© 2013 A*STAR Genome Institute of Singapore

How a protein collaboration builds the brain

17 Dec 2013

RNA and protein molecules join forces to switch on gene networks responsible for brain development

The collaborative effects of the lncRNA RMST and the protein SOX2 help drive maturation of neurons, labeled here by expression of fluorescent neuron-specific proteins.

The collaborative effects of the lncRNA RMST and the protein SOX2 help drive maturation of neurons, labeled here by expression of fluorescent neuron-specific proteins.

© 2013 A*STAR Genome Institute of Singapore

Long noncoding RNAs (lncRNAs) are one of many RNA subtypes that do not give rise to protein but instead modulate the expression of other genes. Scientists are particularly interested in lncRNAs owing to their prominent role in regulating how embryonic stem cells give rise to mature tissues. Lawrence Stanton and colleagues at the A*STAR Genome Institute of Singapore have now demonstrated how one lncRNA’s collaboration with a protein partner helps to steer development of the brain1.

Stanton and his co-workers had previously identified the rhabdomyosarcoma 2-associated transcript (RMST) lncRNA in a search for lncRNAs that are specifically expressed during neuronal maturation2. “We selected RMST for detailed analysis because we could demonstrate that it is a key regulator of neurogenesis,” explains Stanton. RMST levels rise sharply as neuronal maturation proceeds (see image). The researchers demonstrated that they could block neuronal development in precursor cells by depleting this lncRNA.

To determine its mechanism, Stanton and co-workers isolated RMST from cells in a manner that allowed them to co-purify proteins that were physically associated with the RNA. These experiments revealed a strong, specific interaction with SOX2, a transcription factor protein that binds specific DNA sequences within the genome to switch nearby genes on or off. “It was quite exciting for us to find that RMST is a partner for SOX2, which has already been established as a key regulator of neurogenesis,” says Stanton.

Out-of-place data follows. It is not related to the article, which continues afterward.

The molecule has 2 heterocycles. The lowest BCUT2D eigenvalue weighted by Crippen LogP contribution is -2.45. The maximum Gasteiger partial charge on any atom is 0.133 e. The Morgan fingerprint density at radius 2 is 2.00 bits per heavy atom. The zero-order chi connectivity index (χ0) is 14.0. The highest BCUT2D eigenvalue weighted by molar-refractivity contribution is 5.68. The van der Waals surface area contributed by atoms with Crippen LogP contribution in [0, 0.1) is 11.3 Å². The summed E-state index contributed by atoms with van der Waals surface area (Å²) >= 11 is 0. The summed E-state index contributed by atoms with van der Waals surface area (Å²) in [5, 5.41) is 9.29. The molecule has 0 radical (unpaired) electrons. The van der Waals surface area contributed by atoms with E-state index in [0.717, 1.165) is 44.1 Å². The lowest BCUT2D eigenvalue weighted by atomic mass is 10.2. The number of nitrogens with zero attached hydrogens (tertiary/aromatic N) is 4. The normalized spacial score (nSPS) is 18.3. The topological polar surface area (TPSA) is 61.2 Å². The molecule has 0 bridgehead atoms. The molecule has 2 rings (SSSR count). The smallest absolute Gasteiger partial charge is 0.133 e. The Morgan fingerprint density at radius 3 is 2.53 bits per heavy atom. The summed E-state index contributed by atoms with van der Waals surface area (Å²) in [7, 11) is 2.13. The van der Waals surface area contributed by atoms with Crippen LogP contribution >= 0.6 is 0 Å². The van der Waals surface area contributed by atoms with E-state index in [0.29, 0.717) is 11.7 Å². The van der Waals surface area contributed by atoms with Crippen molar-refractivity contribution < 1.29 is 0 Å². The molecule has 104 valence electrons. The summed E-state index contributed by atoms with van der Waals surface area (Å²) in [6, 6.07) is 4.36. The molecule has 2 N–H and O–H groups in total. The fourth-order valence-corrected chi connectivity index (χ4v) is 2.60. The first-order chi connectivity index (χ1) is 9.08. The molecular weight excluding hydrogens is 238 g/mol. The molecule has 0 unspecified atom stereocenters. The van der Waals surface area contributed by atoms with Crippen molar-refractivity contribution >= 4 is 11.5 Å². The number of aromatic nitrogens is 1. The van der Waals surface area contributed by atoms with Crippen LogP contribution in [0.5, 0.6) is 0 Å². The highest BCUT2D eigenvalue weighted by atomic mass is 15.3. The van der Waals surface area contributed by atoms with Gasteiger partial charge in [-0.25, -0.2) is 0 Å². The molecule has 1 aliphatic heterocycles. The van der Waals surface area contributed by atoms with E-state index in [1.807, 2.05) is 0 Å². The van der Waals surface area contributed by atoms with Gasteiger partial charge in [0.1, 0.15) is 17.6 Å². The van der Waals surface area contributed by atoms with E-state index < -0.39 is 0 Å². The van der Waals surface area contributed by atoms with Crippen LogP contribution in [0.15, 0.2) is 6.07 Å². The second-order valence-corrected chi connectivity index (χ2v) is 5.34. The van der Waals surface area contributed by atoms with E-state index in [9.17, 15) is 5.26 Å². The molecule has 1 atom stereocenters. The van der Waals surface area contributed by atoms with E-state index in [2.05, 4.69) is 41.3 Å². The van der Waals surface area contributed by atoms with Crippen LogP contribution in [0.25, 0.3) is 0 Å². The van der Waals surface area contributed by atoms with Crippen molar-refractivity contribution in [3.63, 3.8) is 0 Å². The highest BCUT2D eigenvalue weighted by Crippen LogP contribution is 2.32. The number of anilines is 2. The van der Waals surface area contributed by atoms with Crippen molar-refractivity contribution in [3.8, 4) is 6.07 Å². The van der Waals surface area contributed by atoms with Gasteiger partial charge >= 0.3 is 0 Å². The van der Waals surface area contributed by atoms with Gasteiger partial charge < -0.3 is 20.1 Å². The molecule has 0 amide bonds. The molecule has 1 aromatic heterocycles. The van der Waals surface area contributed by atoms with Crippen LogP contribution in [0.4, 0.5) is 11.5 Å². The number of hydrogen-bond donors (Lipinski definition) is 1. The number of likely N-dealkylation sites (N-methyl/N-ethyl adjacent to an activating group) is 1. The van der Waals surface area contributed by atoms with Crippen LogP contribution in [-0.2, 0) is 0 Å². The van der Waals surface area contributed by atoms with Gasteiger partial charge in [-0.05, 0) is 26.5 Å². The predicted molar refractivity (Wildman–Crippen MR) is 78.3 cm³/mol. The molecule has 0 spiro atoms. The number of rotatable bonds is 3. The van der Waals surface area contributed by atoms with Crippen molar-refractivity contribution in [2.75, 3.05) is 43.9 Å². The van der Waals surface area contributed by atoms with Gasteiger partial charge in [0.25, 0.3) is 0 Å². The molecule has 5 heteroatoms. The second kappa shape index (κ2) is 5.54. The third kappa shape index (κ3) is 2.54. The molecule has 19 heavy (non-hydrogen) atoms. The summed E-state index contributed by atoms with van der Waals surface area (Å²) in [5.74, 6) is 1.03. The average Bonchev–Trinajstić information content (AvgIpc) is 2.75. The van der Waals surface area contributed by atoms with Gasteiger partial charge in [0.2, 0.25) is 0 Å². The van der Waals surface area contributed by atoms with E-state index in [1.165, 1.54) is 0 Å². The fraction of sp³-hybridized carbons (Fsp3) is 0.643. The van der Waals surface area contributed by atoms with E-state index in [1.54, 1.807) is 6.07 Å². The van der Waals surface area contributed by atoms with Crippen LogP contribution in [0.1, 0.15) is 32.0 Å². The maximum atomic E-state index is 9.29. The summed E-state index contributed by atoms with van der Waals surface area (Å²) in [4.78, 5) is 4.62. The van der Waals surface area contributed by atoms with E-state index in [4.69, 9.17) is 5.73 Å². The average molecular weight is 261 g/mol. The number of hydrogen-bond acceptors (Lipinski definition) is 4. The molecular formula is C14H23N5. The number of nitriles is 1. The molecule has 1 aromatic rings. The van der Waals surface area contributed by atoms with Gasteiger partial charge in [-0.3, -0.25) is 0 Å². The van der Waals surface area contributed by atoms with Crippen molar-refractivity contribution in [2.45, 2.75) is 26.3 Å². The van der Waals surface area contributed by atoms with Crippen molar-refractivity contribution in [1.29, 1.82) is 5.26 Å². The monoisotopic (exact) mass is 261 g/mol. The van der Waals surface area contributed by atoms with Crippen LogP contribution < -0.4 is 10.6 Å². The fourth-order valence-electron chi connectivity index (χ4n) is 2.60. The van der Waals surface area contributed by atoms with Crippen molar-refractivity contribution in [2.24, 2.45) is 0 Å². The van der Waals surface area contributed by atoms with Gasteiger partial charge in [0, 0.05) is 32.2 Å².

The researchers identified an extensive set of genes whose activity was altered in a similar fashion by reducing levels of either SOX2 or RMST in neuronal precursors, providing further evidence for a collaborative functional relationship. Importantly, many genes within this subset have well-defined roles in the control of neuronal development. In the absence of RMST, SOX2 was no longer physically associated with many of these genes, indicating that the lncRNA helps to target the transcription factor to this subset of genes. Closer examination revealed that rather than binding directly to DNA, RMST appears to recruit SOX2 via interactions with the chromatin proteins that provide infrastructure for the chromosomal DNA adjacent to these genes.

“This [finding] expands our understanding of the regulatory process that controls the birth of neurons,” says Stanton. He notes that the study builds on a growing body of work indicating a potential role for brain-specific lncRNAs in certain neurological disorders. His team is now exploring the possibility that abnormal regulation of RMST or other lncRNAs might contribute to the neurodegenerative pathology of Parkinson’s disease.

The A*STAR-affiliated researchers contributing to this research are from the Genome Institute of Singapore.

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  1. Ng, S.-Y., Bogu, G. K., Soh, B. S. & Stanton, L. W. The long noncoding RNA RMST interacts with SOX2 to regulate neurogenesis. Molecular Cell 51, 349–359 (2013). | article
  2. Ng, S.-Y., Johnson, R. & Stanton, L. W. Human long non-coding RNAs promote pluripotency and neuronal differentiation by association with chromatin modifiers and transcription factors. The EMBO Journal 31, 522–533 (2012). | article

This article was made for A*STAR Research by Nature Research Custom Media, part of Springer Nature